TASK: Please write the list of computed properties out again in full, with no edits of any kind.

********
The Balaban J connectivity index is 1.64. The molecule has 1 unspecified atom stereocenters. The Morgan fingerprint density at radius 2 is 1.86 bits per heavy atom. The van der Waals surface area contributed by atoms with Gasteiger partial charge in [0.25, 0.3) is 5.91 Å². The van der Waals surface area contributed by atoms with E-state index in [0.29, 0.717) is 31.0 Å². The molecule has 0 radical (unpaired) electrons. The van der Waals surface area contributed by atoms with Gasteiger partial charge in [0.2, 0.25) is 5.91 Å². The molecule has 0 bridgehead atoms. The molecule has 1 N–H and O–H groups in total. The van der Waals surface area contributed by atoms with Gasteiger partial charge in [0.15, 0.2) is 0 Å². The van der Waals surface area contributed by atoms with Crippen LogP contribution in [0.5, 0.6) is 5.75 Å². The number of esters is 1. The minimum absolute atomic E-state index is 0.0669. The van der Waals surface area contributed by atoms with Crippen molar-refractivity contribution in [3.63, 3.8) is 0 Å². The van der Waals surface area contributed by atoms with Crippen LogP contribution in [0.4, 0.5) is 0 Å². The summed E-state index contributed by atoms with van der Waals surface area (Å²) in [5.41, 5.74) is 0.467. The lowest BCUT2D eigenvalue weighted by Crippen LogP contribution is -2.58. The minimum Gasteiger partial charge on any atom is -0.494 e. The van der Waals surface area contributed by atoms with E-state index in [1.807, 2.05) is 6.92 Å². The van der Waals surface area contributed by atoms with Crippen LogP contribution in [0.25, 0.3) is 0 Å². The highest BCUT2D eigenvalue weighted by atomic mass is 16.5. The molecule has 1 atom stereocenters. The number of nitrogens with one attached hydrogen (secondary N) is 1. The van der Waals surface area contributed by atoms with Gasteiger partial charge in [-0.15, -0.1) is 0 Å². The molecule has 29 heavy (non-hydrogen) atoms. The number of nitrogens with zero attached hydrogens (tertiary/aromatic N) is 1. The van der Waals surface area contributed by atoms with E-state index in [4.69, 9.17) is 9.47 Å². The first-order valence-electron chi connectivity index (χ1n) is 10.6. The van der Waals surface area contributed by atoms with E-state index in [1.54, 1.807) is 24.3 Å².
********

The Balaban J connectivity index is 1.64. The molecule has 1 unspecified atom stereocenters. The Morgan fingerprint density at radius 2 is 1.86 bits per heavy atom. The van der Waals surface area contributed by atoms with Gasteiger partial charge in [0.25, 0.3) is 5.91 Å². The van der Waals surface area contributed by atoms with E-state index in [0.29, 0.717) is 31.0 Å². The molecule has 0 radical (unpaired) electrons. The van der Waals surface area contributed by atoms with Gasteiger partial charge in [0.2, 0.25) is 5.91 Å². The molecule has 0 bridgehead atoms. The molecule has 1 N–H and O–H groups in total. The van der Waals surface area contributed by atoms with Gasteiger partial charge in [0.15, 0.2) is 0 Å². The van der Waals surface area contributed by atoms with Crippen LogP contribution in [0.5, 0.6) is 5.75 Å². The number of esters is 1. The minimum absolute atomic E-state index is 0.0669. The van der Waals surface area contributed by atoms with Crippen molar-refractivity contribution in [3.63, 3.8) is 0 Å². The van der Waals surface area contributed by atoms with Crippen LogP contribution in [0.4, 0.5) is 0 Å². The summed E-state index contributed by atoms with van der Waals surface area (Å²) in [5.41, 5.74) is 0.467. The lowest BCUT2D eigenvalue weighted by Crippen LogP contribution is -2.58. The minimum Gasteiger partial charge on any atom is -0.494 e. The van der Waals surface area contributed by atoms with E-state index in [1.807, 2.05) is 6.92 Å². The van der Waals surface area contributed by atoms with Crippen LogP contribution in [0.25, 0.3) is 0 Å². The highest BCUT2D eigenvalue weighted by atomic mass is 16.5. The molecule has 1 atom stereocenters. The number of nitrogens with one attached hydrogen (secondary N) is 1. The van der Waals surface area contributed by atoms with Gasteiger partial charge in [-0.15, -0.1) is 0 Å². The molecule has 29 heavy (non-hydrogen) atoms. The number of nitrogens with zero attached hydrogens (tertiary/aromatic N) is 1. The van der Waals surface area contributed by atoms with E-state index in [4.69, 9.17) is 9.47 Å². The first-order valence-electron chi connectivity index (χ1n) is 10.6. The van der Waals surface area contributed by atoms with E-state index in [1.54, 1.807) is 24.3 Å².